A multi-axis confocal rheoscope for studying shear flow of structured fluids


Lin, Neil Y. C.
McCoy, Jonathan H.
Cheng, Xiang
Leahy, Brian
Israelachvili, Jacob N.
Cohen, Itai

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We present a new design for a confocal rheoscope that enables uniform uniaxial or biaxial shear. The design consists of two precisely positioned parallel plates with a gap that can be adjusted down to 2 ±0.1 μm, allowing for the exploration of confinement effects. By using our shear cell in conjunction with a biaxial force measurement device and a high-speed confocal microscope, we are able to measure the real-time biaxial stress while simultaneously imaging the material three-dimensional structure. We illustrate the importance of the instrument capabilities by discussing the applications of this instrument in current and future research topics in colloidal suspensions. © 2014 AIP Publishing LLC.

Lin NYC, McCoy JH, Cheng X, Leahy B, Israelachvili JN, et al. (2014) A multi-axis confocal rheoscope for studying shear flow of structured fluids. Review of Scientific Instruments 85: 033905. Available: http://dx.doi.org/10.1063/1.4868688.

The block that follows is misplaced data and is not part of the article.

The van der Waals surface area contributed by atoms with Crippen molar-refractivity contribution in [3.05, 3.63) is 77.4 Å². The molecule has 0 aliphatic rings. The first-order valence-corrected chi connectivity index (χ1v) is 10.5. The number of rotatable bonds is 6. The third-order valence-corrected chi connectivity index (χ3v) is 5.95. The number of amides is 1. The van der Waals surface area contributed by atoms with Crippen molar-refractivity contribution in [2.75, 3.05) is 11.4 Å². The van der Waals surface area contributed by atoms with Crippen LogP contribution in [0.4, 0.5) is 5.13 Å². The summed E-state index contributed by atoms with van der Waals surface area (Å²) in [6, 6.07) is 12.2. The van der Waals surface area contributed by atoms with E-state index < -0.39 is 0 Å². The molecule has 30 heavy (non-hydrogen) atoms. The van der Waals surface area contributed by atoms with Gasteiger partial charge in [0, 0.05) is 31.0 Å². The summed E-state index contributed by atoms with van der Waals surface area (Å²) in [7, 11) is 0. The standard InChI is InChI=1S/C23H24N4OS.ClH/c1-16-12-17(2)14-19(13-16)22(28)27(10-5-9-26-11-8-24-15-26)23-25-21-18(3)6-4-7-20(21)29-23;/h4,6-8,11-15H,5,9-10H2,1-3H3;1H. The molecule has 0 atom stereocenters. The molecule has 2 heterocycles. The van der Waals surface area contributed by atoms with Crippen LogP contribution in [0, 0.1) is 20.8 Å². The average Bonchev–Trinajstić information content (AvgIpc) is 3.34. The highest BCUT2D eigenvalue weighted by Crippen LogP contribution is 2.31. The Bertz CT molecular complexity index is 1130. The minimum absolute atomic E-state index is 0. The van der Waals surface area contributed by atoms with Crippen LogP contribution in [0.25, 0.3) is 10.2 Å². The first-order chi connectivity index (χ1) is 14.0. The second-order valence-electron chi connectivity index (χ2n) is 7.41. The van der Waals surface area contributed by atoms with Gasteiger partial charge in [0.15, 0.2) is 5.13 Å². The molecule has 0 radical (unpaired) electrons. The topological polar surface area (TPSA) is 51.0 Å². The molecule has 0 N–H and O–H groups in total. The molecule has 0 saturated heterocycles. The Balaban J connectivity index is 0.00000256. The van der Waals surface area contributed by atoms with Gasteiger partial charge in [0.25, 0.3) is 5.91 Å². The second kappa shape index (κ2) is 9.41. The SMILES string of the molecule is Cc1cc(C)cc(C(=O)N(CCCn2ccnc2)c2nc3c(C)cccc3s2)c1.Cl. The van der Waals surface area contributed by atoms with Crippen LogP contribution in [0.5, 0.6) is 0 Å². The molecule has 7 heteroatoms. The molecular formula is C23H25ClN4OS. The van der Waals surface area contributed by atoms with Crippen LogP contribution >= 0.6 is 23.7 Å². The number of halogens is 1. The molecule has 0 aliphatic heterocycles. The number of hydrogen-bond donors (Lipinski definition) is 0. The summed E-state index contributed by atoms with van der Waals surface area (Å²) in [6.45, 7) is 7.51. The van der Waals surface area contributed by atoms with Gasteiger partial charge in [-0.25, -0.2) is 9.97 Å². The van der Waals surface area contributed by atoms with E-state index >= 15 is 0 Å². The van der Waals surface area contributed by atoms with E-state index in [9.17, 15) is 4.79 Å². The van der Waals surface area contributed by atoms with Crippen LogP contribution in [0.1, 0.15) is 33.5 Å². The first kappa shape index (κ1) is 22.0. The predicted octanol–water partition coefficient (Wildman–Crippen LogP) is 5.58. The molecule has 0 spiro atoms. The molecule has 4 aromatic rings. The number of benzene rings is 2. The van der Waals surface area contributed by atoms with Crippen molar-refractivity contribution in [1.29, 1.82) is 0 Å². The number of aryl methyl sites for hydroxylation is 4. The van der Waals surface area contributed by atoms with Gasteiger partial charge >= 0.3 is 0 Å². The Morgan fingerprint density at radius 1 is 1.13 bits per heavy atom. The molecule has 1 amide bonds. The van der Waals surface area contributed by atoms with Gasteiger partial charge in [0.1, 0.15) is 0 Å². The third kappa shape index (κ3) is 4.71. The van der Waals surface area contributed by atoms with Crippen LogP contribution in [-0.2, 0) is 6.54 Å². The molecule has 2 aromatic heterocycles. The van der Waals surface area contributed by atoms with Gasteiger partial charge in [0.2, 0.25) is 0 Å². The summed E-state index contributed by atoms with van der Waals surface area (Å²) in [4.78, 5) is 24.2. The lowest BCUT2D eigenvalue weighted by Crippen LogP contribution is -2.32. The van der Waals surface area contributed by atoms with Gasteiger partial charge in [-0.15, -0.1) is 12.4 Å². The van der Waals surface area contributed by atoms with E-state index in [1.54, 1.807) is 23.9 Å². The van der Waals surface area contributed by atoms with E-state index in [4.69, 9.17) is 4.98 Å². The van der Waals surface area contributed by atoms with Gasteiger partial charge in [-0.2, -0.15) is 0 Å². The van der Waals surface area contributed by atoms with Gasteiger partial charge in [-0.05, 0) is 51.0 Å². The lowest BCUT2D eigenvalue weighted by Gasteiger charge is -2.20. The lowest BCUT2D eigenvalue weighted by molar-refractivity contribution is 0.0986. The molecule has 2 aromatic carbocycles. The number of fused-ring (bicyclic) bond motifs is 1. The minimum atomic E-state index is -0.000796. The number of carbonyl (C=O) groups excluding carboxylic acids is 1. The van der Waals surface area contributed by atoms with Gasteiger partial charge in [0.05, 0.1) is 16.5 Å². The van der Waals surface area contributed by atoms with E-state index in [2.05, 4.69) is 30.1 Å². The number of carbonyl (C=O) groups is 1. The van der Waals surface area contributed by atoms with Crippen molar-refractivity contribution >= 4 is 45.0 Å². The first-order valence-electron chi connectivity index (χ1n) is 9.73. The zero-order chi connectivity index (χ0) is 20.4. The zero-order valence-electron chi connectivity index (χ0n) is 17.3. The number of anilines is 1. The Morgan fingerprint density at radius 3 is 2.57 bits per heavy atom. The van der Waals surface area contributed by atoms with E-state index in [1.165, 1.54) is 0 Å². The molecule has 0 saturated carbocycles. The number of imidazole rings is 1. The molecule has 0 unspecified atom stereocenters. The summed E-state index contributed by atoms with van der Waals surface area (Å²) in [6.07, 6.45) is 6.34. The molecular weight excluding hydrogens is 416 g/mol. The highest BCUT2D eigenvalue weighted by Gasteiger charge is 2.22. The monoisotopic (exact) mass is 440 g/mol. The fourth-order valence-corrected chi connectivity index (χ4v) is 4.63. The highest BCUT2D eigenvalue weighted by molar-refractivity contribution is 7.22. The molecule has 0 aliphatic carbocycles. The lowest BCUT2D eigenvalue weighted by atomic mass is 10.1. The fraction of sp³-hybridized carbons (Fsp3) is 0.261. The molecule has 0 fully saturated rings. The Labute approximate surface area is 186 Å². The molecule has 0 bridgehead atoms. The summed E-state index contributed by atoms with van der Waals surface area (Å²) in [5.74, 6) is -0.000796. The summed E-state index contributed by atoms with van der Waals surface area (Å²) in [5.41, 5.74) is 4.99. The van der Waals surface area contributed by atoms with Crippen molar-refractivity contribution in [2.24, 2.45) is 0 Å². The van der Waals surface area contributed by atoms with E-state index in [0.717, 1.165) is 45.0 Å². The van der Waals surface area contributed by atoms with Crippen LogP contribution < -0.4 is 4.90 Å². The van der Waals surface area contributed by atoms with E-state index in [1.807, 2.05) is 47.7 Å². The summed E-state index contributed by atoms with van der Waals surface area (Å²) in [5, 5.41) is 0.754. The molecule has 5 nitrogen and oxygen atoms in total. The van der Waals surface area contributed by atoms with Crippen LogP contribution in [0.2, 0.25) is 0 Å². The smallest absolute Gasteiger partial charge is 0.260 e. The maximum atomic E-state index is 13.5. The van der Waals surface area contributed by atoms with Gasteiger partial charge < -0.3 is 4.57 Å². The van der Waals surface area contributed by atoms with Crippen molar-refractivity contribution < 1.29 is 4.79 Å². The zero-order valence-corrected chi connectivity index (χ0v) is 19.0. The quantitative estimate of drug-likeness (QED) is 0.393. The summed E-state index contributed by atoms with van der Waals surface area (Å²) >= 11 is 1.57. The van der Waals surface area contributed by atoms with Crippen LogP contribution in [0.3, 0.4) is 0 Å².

The authors would like to acknowledge J. Mergo, T. Beatus, and Y.-W. Lin for technical help and useful discussions on apparatus design. Because this technique took years to develop many individuals contributed to its design. The original prototype was developed by I. C. in collaboration with T. G. Mason and D. A. Weitz. The current version of the multiaxis piezo actuator and uniaxial FMD were developed by J. H. M., J.N.I., and I. C., the biaxial shear protocols and FMD were developed by N.L., J.N.I, and I. C. In addition, the arduous work of developing mechanical and optical calibrations, method development, and developing operating procedures were worked on by N.L., X. C., B. L., and J. H. M. This publication was based on work supported by Award No. KUS-C1-018-02, made by King Abdullah University of Science and Technology (KAUST), the National Science Foundation (NSF) under Grant No. DMR 1056662; the (U.S.) Department of Energy (DOE), Office of Basic Energy Sciences, Division of Materials Sciences and Engineering under Award No. ER46517, and in part under National Science Foundation CBET-PMP Award No. 1232666. J. H. M. was funded in part by Colby College, B. L. acknowledges the DoD, (U.S.) Air Force Office of Scientific Research (USAFOSR), National Defense Science and Engineering Graduate (NDSEG) Fellowship 32 CFR 168a. J.N.I was supported by the Department of Energy, Office of Basic Energy Sciences, Division of Materials Sciences and Engineering, under Award No. DE-FG02-87ER-45331, and by the National Science Foundation Grant No. CHE-1059108.

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Review of Scientific Instruments


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